c- Print the Mystery of the Stolen Amulet Activity (Click here for the free printable! Please link to THIS BLOG POST when you share this activity, and not the actual download page. Email me with questions!! Thank you!!). You have a couple options with this activity...if you want to ask your children to only discover who the thief was, you only need the clues relevant to the thieves. If you want your children to figure out the thief AND decipher the hiding place of the chest (highly recommended!) you will either need to make your own code page or use the one in the file. The code in the file is on 4 pages and needs to be assembled. It leads children to the "trash by the church." You can easily make your own coded location by using the code decipher included (where 1=a, 2=b, etc.). I did NOT include the decipher for my kids...I think the code is easy enough that upper elementary kids can guess it and figure it out...and they did! If I were working exclusively with younger elementary (k-2nd) who can read, I would have included the decipher as one of the hidden clues.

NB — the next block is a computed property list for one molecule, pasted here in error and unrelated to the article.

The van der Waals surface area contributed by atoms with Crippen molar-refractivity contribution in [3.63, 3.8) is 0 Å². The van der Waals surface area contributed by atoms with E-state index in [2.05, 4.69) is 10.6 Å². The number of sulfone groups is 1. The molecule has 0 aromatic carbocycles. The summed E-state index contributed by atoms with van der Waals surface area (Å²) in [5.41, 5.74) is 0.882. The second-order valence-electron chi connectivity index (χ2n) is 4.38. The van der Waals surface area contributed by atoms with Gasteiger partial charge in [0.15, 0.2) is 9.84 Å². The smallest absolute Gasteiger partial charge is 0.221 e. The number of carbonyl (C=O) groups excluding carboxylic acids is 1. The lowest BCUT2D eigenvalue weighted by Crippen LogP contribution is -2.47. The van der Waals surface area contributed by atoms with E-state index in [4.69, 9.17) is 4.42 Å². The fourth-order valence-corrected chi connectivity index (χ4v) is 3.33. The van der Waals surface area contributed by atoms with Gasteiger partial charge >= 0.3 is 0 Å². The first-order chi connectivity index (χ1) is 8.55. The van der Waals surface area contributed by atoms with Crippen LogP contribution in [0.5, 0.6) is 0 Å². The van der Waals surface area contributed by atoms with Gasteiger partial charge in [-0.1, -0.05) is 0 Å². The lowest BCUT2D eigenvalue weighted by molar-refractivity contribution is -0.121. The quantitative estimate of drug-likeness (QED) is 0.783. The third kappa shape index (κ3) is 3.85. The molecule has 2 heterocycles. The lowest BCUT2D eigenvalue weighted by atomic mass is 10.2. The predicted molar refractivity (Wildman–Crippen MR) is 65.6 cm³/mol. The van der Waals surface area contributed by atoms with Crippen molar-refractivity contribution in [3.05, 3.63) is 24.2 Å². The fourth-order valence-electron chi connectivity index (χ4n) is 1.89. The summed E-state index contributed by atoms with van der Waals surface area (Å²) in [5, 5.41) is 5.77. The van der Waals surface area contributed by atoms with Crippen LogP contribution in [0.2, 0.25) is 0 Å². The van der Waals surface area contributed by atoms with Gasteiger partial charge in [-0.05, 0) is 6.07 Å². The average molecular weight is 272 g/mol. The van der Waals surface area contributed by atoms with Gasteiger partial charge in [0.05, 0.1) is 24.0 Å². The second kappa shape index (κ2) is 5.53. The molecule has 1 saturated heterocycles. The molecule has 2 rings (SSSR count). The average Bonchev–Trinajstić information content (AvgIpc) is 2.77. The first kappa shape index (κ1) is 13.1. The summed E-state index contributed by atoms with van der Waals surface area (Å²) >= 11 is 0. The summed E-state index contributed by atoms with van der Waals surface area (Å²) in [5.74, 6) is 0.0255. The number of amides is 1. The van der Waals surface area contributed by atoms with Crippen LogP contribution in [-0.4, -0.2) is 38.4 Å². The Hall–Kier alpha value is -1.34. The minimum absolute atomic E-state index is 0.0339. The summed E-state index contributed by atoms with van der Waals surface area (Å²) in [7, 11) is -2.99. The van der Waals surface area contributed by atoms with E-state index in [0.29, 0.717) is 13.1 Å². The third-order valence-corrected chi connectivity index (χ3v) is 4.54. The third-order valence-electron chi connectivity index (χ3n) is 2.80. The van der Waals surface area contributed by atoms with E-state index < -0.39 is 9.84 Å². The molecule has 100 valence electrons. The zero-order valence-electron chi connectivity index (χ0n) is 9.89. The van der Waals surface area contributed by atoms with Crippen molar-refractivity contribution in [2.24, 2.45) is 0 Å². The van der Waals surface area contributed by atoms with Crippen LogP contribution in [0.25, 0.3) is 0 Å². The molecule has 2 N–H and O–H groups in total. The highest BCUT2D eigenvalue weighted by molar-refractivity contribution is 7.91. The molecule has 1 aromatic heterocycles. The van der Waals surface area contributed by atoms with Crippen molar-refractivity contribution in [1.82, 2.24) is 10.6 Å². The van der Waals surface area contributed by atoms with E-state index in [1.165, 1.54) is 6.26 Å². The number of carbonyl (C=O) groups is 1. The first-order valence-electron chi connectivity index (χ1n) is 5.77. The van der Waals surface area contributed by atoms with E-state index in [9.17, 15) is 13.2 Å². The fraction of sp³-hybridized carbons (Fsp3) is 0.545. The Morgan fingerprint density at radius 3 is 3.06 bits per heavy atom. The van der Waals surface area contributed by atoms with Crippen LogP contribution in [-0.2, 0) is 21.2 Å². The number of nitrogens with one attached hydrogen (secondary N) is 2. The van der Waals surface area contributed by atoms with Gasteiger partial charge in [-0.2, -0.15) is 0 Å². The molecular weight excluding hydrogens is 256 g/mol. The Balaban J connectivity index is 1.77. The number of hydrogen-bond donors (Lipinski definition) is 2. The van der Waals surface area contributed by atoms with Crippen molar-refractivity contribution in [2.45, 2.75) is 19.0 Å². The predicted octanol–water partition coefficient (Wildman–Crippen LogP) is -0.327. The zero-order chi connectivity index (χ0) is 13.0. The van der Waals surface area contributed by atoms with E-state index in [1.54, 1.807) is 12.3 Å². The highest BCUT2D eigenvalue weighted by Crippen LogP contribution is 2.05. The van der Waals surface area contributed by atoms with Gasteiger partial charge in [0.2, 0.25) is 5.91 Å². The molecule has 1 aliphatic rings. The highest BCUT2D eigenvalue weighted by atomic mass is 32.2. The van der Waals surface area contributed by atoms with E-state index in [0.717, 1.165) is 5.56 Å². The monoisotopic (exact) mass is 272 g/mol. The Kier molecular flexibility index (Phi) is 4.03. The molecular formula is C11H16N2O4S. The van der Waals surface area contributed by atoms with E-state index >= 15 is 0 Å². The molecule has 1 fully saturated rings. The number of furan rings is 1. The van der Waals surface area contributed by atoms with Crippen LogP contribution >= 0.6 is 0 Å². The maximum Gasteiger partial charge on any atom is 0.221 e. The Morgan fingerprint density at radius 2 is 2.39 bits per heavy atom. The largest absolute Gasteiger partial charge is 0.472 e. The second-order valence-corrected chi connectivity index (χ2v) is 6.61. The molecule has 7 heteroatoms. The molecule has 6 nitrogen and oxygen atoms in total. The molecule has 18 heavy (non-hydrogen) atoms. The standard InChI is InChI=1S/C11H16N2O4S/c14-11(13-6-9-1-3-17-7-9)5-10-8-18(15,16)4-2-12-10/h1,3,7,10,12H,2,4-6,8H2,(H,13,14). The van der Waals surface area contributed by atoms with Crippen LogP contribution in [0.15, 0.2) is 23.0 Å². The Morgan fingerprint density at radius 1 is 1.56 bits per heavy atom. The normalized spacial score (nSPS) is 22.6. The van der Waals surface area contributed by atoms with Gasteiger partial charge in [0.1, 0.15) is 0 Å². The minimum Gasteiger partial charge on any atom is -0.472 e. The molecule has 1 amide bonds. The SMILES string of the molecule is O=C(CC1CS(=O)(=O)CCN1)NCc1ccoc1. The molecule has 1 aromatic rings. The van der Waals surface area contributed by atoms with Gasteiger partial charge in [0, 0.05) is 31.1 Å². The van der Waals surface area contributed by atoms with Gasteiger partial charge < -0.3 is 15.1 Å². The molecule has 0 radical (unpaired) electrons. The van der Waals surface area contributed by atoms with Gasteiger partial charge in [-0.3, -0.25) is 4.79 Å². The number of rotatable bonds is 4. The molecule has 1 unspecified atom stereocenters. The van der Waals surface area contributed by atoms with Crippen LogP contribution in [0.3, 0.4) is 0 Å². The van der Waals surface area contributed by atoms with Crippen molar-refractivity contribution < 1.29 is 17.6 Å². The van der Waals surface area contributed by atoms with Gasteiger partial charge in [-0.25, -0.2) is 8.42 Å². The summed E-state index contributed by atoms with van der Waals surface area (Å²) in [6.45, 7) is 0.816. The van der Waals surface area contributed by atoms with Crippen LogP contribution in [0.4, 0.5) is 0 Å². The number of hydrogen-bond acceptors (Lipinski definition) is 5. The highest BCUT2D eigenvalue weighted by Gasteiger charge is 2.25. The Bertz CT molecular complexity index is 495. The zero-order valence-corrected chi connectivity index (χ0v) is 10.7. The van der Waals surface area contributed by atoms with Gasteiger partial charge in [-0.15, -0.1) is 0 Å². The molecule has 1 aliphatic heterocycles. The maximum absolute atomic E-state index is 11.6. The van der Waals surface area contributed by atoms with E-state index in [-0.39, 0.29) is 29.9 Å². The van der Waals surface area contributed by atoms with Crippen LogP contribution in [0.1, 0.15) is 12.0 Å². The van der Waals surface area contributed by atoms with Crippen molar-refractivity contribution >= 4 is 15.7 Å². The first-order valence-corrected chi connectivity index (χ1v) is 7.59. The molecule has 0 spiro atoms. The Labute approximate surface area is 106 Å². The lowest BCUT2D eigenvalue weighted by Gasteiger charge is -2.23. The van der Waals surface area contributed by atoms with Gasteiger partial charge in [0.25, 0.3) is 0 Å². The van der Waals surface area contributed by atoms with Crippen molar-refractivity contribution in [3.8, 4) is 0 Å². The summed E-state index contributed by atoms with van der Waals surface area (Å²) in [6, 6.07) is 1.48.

d- Hide the clues in the printable. We met in a classroom at a church, so I taped all the clues under chairs in the classroom. Alternatively, you can always just hand the clues to your kids...I just think it's more fun for them to collect them!

Lesson (with your kiddos!):